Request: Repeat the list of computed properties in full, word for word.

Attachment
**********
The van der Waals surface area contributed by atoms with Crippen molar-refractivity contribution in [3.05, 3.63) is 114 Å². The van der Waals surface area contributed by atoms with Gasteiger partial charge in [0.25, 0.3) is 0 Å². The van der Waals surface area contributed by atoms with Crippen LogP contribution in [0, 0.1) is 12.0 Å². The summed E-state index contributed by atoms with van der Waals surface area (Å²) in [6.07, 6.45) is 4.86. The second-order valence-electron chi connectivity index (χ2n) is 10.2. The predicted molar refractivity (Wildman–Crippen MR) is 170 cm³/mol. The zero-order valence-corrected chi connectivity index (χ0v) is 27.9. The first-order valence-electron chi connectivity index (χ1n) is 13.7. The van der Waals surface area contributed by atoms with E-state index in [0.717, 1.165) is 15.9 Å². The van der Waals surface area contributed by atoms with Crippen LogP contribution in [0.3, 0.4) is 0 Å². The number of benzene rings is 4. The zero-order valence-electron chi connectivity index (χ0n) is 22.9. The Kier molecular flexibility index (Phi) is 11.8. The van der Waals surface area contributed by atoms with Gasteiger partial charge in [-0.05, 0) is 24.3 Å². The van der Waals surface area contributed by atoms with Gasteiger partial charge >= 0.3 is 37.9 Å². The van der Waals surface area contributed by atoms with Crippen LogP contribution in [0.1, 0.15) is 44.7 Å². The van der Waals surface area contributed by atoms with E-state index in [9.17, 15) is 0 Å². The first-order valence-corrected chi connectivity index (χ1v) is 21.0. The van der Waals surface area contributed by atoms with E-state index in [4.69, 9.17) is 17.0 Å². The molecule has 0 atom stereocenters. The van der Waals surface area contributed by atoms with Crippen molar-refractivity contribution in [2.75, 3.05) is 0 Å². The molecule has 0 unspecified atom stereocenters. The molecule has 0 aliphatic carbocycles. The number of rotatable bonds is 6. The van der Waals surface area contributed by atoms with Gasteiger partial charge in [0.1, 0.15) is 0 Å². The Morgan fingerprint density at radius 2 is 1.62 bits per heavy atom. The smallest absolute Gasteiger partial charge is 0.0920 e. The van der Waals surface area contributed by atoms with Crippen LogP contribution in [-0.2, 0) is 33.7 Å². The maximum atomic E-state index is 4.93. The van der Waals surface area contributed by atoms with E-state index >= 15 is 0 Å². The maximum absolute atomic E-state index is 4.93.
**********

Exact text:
The van der Waals surface area contributed by atoms with Crippen molar-refractivity contribution in [3.05, 3.63) is 114 Å². The van der Waals surface area contributed by atoms with Gasteiger partial charge in [0.25, 0.3) is 0 Å². The van der Waals surface area contributed by atoms with Crippen LogP contribution in [0, 0.1) is 12.0 Å². The summed E-state index contributed by atoms with van der Waals surface area (Å²) in [6.07, 6.45) is 4.86. The second-order valence-electron chi connectivity index (χ2n) is 10.2. The predicted molar refractivity (Wildman–Crippen MR) is 170 cm³/mol. The zero-order valence-corrected chi connectivity index (χ0v) is 27.9. The first-order valence-electron chi connectivity index (χ1n) is 13.7. The van der Waals surface area contributed by atoms with E-state index in [0.717, 1.165) is 15.9 Å². The van der Waals surface area contributed by atoms with Crippen LogP contribution in [0.3, 0.4) is 0 Å². The number of benzene rings is 4. The zero-order valence-electron chi connectivity index (χ0n) is 22.9. The Kier molecular flexibility index (Phi) is 11.8. The van der Waals surface area contributed by atoms with Gasteiger partial charge in [-0.05, 0) is 24.3 Å². The van der Waals surface area contributed by atoms with Gasteiger partial charge >= 0.3 is 37.9 Å². The van der Waals surface area contributed by atoms with Crippen LogP contribution in [0.1, 0.15) is 44.7 Å². The van der Waals surface area contributed by atoms with E-state index in [9.17, 15) is 0 Å². The first-order valence-corrected chi connectivity index (χ1v) is 21.0. The van der Waals surface area contributed by atoms with E-state index in [4.69, 9.17) is 17.0 Å². The molecule has 0 atom stereocenters. The van der Waals surface area contributed by atoms with Crippen molar-refractivity contribution in [2.75, 3.05) is 0 Å². The molecule has 0 unspecified atom stereocenters. The molecule has 0 aliphatic carbocycles. The number of rotatable bonds is 6. The van der Waals surface area contributed by atoms with Gasteiger partial charge in [0.1, 0.15) is 0 Å². The Morgan fingerprint density at radius 2 is 1.62 bits per heavy atom. The smallest absolute Gasteiger partial charge is 0.0920 e. The van der Waals surface area contributed by atoms with Crippen LogP contribution in [-0.2, 0) is 33.7 Å². The maximum atomic E-state index is 4.93. The van der Waals surface area contributed by atoms with E-state index >= 15 is 0 Å². The maximum absolute atomic E-state index is 4.93.